One up and coming country is Vietnam. While not at the standard it needs to be for Australian exporters, the country is making an effort to get the infrastructure in place so that it soon will be a gateway for Australian cold store exporters to land their goods.
“The Vietnamese are in the process of upgrading their supply chain,” said Eddington. “It is not as reliable [compared to some other Asian destinations], but it is a real opportunity for our businesses.”
He was also quick to point out that it wasn’t that long ago that all the bigger airports in Australia had the problem of not very good cold store supply chain facilities. He is confident that many countries around the world, including those in Asia, will see the benefits of a reliable cold store chain supply.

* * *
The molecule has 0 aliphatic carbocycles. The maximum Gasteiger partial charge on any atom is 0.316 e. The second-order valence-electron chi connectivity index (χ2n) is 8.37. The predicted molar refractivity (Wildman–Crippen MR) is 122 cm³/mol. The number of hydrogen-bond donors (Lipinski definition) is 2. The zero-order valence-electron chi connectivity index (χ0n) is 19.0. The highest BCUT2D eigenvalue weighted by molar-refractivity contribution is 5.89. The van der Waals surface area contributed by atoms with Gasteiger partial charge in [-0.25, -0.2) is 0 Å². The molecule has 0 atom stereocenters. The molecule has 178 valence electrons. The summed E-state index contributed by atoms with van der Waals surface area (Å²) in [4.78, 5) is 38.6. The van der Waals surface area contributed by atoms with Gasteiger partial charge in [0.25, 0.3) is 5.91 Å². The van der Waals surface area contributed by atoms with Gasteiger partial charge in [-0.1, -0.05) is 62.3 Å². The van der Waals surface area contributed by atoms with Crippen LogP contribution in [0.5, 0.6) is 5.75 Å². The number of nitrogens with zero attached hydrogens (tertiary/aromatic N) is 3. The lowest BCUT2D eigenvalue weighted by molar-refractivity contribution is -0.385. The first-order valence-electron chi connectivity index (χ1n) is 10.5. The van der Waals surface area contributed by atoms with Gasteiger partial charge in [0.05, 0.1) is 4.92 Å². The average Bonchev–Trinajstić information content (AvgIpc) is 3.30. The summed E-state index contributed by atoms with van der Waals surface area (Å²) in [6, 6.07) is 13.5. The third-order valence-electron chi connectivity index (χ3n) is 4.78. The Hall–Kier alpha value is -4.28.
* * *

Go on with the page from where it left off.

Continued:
What about regional Australia, though? The majority of the country’s food is grown in regions, so why not set up cold store facilities at the local airports and export directly to overseas markets? Fair point, said Eddington. While there are some places that are starting to do that, there are roadblocks that need to be overcome.
“The thing about cold store supply chains is that they cost a lot of money,” he said. “You need the throughput and volume to make them work.
“There was a time when our major airports didn’t necessarily have high-quality cold supply chains and they do now. For instance, Cathay Pacific offers a freight service once a week, hoping to go twice week, to Toowoomba.
“There is an opportunity to exports vegetables and fruit out of that area to North Asia. There are opportunities in the regions, but you do need to pick your mark carefully.
“If you want to deliver high-quality goods to North Asia – freshness and reliability is key. That really means the big airports have to have the facilities.